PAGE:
Fasting on the last day of Shaaban is not allowed
The third issue has to do with fasting on the last day of Shaaban, which is also referred to as the “day of doubt.” It is so called because at times it is not possible to ascertain whether that day is the start of Ramadan or not. There are a number of ahadith and scholarly opinions on this issue some of which are as follows:
‘Ammaar ibn Yaasir said: “Whoever fasts on the day concerning which there is doubt has disobeyed Abu’l-Qaasim (peace and blessings of Allah be upon him).” This was narrated by al-Tirmidhi and classed as saheeh by al-Albaani in Saheeh al-Tirmidhi, 553.
Al-Haafiz ibn Hajar said: “It was understood from this that it is haraam to fast the day of doubt, because the Sahaabah would not say such a thing based on personal opinion, so a report such as this has the same status as a marfoo’ hadeeth.
The Prophet (S) said: “Do not anticipate Ramadaan by fasting one or two days before it begins, but if a man habitually fasts, then let him fast.” Narrated by al-Bukhaari, 1914; Muslim, 1082. So if a person is used to fasting on Mondays, for example, and that coincides with the last day of Sha’baan, then it is permissible for him to observe that as a voluntary fast and it is not forbidden for him to do so.
The scholars have stated concerning the day of doubt, “The Sunnah indicates that it is haraam to fast this day (last day of Shaaban).” (Fataawa al-Lajnah, 10/117).
Weakness of the Hadith Related to Forgiveness on the 15th of Shaaban
A weak hadith that is circulated on this issue states that it was narrated from Abu Moosa al-Ash’ari that the Messenger of Allah (peace and blessings of Allah be upon him) said: “Allah looks down on the night of the fifteenth of Shaaban and forgives all his creation except a mushrik or one who harbors hatred against the Muslims.” Narrated by Ibn Maajah, 1390. (The “one who harbors hatred against the Muslims” means one who has enmity towards a Muslim brother.)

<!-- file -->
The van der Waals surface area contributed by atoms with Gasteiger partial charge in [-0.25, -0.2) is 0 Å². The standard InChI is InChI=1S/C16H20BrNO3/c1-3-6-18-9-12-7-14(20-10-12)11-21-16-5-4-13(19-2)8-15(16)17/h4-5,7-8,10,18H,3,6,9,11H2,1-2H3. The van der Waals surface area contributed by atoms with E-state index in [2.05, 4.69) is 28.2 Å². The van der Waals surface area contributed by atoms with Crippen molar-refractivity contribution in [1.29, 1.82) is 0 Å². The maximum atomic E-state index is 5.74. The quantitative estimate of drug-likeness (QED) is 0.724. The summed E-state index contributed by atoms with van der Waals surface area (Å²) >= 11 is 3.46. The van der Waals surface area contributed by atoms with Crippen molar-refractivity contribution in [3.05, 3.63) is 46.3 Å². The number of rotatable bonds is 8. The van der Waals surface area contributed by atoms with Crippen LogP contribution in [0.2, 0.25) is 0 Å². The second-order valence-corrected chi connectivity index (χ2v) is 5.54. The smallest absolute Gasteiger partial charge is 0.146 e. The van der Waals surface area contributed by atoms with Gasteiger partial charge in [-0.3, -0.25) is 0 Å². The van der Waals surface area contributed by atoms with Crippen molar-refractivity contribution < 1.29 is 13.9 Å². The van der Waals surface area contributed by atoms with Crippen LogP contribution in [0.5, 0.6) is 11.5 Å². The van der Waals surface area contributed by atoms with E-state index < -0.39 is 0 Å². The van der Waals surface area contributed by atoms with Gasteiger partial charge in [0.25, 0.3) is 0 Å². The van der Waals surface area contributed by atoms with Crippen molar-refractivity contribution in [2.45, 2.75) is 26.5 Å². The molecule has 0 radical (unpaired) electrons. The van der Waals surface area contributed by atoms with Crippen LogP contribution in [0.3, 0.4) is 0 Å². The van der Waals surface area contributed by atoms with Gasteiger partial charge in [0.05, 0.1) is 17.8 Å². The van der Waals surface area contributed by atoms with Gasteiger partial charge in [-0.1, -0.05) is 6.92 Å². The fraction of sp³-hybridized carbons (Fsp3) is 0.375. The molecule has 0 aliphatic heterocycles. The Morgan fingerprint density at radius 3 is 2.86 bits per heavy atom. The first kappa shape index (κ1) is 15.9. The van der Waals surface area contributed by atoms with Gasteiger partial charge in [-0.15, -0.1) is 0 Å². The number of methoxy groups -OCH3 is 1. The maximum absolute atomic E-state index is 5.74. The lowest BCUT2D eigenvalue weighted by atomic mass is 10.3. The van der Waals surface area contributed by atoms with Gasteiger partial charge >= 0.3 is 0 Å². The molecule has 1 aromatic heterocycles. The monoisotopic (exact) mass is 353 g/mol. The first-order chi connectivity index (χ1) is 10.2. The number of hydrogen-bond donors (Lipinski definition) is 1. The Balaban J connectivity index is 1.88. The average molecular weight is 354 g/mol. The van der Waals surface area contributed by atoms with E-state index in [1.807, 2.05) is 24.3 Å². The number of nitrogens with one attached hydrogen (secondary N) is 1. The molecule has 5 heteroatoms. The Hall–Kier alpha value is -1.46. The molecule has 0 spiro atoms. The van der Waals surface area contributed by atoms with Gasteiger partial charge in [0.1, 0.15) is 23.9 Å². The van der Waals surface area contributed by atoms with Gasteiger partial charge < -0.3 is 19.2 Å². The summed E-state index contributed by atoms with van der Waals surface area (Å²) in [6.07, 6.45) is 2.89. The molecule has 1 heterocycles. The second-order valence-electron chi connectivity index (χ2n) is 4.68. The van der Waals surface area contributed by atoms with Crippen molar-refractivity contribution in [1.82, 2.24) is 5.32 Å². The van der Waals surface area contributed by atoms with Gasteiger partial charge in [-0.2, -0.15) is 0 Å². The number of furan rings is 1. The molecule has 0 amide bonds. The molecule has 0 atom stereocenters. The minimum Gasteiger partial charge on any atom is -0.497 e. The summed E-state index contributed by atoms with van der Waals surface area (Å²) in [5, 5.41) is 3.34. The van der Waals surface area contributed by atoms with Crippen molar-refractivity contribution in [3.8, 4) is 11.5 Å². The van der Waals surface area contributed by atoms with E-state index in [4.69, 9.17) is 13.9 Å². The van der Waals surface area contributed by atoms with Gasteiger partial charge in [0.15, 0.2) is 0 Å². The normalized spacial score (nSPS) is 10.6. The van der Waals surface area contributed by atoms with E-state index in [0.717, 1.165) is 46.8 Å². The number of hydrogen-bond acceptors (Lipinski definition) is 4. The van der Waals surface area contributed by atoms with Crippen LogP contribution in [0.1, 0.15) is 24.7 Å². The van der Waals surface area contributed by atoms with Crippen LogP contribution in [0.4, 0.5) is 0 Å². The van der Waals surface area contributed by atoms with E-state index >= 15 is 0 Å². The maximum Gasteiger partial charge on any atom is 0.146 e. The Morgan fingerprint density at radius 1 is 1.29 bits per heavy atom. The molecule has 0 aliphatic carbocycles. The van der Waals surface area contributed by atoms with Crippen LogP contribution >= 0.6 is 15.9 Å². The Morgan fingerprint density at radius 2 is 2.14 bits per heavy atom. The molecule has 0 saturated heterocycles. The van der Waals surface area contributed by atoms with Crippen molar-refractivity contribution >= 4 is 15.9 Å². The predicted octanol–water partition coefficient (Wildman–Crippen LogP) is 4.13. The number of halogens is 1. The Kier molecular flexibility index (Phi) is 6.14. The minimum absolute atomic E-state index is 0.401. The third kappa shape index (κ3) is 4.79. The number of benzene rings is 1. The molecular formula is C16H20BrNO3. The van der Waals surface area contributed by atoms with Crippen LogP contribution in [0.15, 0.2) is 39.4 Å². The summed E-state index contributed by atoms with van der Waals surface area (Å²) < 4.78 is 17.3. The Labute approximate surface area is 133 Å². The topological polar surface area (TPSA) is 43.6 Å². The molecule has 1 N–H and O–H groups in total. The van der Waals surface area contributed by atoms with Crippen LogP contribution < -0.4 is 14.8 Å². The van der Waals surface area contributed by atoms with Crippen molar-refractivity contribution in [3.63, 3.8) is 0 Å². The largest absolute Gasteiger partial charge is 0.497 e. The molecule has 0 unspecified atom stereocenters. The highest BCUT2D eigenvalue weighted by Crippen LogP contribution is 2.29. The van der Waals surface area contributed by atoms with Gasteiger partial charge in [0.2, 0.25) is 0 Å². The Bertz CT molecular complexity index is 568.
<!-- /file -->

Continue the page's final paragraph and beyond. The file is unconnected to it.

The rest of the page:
There is some scholarly difference of opinion as to the soundness of such ahaadeeth. There is no saheeh hadeeth concerning the virtue of the night of the fifteenth of Shaaban, especially as it relates to Allah descending to forgive sins. For such ahadith, the isnaads (chain of narrations) are not free of some weakness, and some of them are very weak. Many other scholars have attributed this hadith to be as weak because of the weakness of the chain of narrators.
The scholars have maintained that Allah’s descending to the first heaven does not only happen on the night of the fifteenth of Shaaban, rather it is proven in al-Saheehayn and elsewhere that Allah descends to the first heaven every night, in the last third of the night. The night of the fifteenth of Shaaban is included in this general meaning.
Hence, when ‘Abd-Allaah ibn al-Mubaarak was asked about the descent of Allah on the night of the fifteenth of Shaaban, he said to the one who asked him: “…The night of the fifteenth?! He descends every night!” (Narrated by Abu ‘Uthmaan al-Saabooni in I’tiqaad Ahl al-Sunnah, no. 92.)